Reporting tools and dashboards are also critical to ongoing improvement, allowing managers to see how and where lighting and other energy is being used. For example, insights that can be derived from data include where activity is concentrated in the facility or when peak usage occurs – all through integrated reports that document energy savings.
Step 6: Invest in a formal energy management solution.
Hand in glove with dashboards, energy management platforms provide executives and staff with the insight and controls to truly optimize processes and further reduce energy usage. Not only do these systems help executives bridge the gap between day-to-day tactical operations and strategic business goals, but they provide an additional layer of analytics allowing companies to significantly reduce energy usage while improving operational performance. A critical aspect of this strategy – just like other IT systems and investments – is to ensure interoperability between the energy management platform of choice and other business systems.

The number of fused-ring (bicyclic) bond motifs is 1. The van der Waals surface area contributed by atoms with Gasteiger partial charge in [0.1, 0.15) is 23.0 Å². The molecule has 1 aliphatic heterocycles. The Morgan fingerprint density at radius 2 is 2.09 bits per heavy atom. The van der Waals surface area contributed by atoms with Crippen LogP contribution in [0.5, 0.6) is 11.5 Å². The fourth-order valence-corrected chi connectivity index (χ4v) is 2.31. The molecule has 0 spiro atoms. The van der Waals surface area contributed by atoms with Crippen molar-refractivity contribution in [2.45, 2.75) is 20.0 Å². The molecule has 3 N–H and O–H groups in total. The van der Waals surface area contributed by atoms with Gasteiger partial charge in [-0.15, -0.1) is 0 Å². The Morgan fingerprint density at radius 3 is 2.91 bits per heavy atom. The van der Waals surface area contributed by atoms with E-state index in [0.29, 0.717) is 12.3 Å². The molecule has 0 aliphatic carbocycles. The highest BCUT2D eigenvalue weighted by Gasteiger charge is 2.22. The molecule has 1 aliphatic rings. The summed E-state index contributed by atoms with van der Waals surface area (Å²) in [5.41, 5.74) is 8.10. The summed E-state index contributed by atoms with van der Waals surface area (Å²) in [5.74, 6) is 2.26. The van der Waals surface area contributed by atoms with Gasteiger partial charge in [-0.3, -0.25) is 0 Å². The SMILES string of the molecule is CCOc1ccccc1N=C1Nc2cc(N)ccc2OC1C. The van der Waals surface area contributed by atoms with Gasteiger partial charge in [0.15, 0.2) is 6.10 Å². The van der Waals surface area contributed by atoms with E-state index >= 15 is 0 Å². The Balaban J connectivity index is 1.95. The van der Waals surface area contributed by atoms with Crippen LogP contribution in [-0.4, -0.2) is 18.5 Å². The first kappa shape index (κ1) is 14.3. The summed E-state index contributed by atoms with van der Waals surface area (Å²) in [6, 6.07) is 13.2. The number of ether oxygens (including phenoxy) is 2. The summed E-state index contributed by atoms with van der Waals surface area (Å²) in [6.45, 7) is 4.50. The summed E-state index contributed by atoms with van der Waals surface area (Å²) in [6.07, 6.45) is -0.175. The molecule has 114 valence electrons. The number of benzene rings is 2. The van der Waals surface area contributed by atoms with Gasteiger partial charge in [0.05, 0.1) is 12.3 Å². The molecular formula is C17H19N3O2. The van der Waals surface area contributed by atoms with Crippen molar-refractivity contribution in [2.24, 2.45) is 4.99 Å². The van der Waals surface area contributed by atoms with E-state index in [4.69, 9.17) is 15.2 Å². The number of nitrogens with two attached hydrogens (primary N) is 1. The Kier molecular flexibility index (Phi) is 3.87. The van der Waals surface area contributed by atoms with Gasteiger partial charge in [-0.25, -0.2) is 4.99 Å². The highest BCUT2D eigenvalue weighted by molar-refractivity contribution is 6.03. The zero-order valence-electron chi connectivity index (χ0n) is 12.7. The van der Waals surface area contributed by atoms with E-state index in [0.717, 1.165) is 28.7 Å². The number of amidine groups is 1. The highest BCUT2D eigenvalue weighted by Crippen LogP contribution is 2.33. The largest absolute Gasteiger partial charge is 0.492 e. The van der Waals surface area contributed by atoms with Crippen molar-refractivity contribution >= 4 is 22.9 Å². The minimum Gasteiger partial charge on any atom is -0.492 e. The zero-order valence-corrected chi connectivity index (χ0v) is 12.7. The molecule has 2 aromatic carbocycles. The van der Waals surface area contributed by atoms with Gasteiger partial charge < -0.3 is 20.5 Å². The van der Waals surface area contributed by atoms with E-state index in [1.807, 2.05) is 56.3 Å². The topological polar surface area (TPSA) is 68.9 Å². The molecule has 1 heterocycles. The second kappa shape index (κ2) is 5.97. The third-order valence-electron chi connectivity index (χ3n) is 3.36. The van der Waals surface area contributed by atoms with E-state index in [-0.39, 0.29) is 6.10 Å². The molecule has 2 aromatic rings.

Once organizations commit to a formal energy management system, it is important to supplement this system with additional tools to maximize optimization and efficiency. Companies that complement their energy management system with dashboards, alerts and additional reporting tools are able to derive powerful insight to energy usage across their enterprise resulting in massive savings and efficiencies.